ALBUM: Dream Theater – A Dramatic Turn Of Events

Release Date: September 13th, 2011
Label: Roadrunner Records
Website: www.dreamtheater.net
MySpace: www.myspace.com/dreamtheater

Rating:

Dream Theater are one of the best known metal bands out there. There aren’t many other bands as technically proficient or as skilled at what they do, as Dream Theater. Since 1985, they’ve been leading the way in progressive metal and have been a major influence on many bands. They have been recognised for what they do on various levels: guitarist John Petrucci was named in the top ten guitarists of all time by GuitarOne magazine and has been invited on the G3 tour more times than any other player; former drummer Mike Portnoy has won 23 awards from Modern Drummer magazine and is the youngest person (37 years old) to be inducted into the Rock Drummer Hall of Fame; new drummer Mike Mangini has previously set 5 WFD records; and bassist John Myung was voted the greatest bassist of all time in a poll by MusicRadar. The band was inducted into the Long Island Music Hall Of Fame in 2010.

They have sold over 10 million records worldwide – the best-selling being ‘Images And Words’, which was released in 1992, and ‘Black Clouds And Silver Linings’, their 2009 release, reached number 1 in the Eurochart Hot 100. They are a band that don’t show any sign of stopping, despite being over 25 years old.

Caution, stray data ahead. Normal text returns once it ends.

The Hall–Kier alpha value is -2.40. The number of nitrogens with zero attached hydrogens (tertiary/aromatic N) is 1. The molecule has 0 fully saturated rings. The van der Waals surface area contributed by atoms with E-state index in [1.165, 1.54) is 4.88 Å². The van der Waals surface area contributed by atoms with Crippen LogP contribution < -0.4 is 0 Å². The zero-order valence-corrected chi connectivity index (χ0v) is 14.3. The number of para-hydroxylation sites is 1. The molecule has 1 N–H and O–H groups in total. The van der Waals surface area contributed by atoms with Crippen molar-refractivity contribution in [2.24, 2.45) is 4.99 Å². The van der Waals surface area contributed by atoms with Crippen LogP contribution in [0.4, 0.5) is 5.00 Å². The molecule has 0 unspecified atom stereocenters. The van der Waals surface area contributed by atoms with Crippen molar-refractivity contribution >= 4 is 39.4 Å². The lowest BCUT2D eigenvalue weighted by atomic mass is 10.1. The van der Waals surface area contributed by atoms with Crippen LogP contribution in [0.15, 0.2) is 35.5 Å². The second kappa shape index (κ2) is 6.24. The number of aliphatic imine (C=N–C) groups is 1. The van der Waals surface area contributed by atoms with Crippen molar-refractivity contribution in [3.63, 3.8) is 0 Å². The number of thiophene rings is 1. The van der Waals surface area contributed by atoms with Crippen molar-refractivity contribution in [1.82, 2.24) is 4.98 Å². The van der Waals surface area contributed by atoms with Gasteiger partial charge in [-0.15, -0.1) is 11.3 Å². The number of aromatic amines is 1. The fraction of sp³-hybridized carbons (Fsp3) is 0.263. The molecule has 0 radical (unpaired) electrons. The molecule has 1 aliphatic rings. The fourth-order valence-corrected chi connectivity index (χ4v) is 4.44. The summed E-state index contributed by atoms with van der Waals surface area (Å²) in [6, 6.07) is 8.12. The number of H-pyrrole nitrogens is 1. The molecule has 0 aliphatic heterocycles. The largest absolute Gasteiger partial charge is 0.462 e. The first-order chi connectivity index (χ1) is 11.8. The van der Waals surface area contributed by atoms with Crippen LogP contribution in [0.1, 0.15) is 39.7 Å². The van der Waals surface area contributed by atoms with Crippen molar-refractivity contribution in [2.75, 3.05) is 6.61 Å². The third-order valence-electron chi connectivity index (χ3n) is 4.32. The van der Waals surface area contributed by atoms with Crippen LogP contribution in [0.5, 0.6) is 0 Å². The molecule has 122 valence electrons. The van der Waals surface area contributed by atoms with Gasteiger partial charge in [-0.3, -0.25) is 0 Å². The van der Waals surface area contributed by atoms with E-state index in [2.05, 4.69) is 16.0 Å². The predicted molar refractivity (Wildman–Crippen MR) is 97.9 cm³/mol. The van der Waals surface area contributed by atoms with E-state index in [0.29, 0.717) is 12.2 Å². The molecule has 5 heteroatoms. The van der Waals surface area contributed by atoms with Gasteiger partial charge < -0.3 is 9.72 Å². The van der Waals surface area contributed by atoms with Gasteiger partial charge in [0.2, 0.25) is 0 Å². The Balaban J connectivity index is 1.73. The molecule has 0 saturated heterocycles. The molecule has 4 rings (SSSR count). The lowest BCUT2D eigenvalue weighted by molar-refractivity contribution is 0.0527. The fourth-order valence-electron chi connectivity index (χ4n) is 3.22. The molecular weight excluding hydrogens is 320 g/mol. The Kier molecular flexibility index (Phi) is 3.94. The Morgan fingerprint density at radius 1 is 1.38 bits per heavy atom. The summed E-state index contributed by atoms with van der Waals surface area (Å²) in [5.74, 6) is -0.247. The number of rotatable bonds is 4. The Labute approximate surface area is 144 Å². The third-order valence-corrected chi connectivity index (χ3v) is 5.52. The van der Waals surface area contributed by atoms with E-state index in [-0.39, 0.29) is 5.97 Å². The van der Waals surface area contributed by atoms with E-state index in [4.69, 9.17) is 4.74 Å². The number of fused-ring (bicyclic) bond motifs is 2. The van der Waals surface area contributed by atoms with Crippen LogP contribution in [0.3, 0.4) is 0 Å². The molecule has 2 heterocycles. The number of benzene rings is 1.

This album is no different to any of their other works. It is full of excellent musicianship, top-class songwriting, and beautiful, haunting, incredulous music that’s got to be heard to be believed. ‘Build Me Up, Break Me Down’ has a heavy, punishing riff that is a constant throughout and meanders in the background, threatening to burst out at any moment. Mangini‘s drumming here is also pretty impressive. It’s as if he’s played with Dream Theater all his drumming life, and shows he was the perfect choice to replace the revered Portnoy. The solo is one that we’ve come to expect from Petrucci: technical, devastingly effective and one of extreme musicianship.

‘Bridges In The Sky’ is possibly the heaviest song on offer. The riff is meaty, and the drumming verges on a more severe form of metal than that of which Dream Theater play. The vocals of LaBrie show the listener that he is still one of the best around at what he does. The eerie opener also works well for the song, as it plunges the listener into the haunting resonance of the track.

‘Beneath The Surface’, the album’s final track, opens with the sound of water dripping and a sombrely played guitar. The guitar, alongside a gorgeous strings section, makes for a dramatic and impressive effect. LaBrie‘s voice is at its most romantic here, and the whole dimension of the song is one of romanticism and of times gone by. It is a fantastic ending to a brilliant album.

This is yet another album that shows Dream Theater as one of the best bands in the world. Let’s just hope they can keep on going for another 25 years.

Written by Rhys Milsom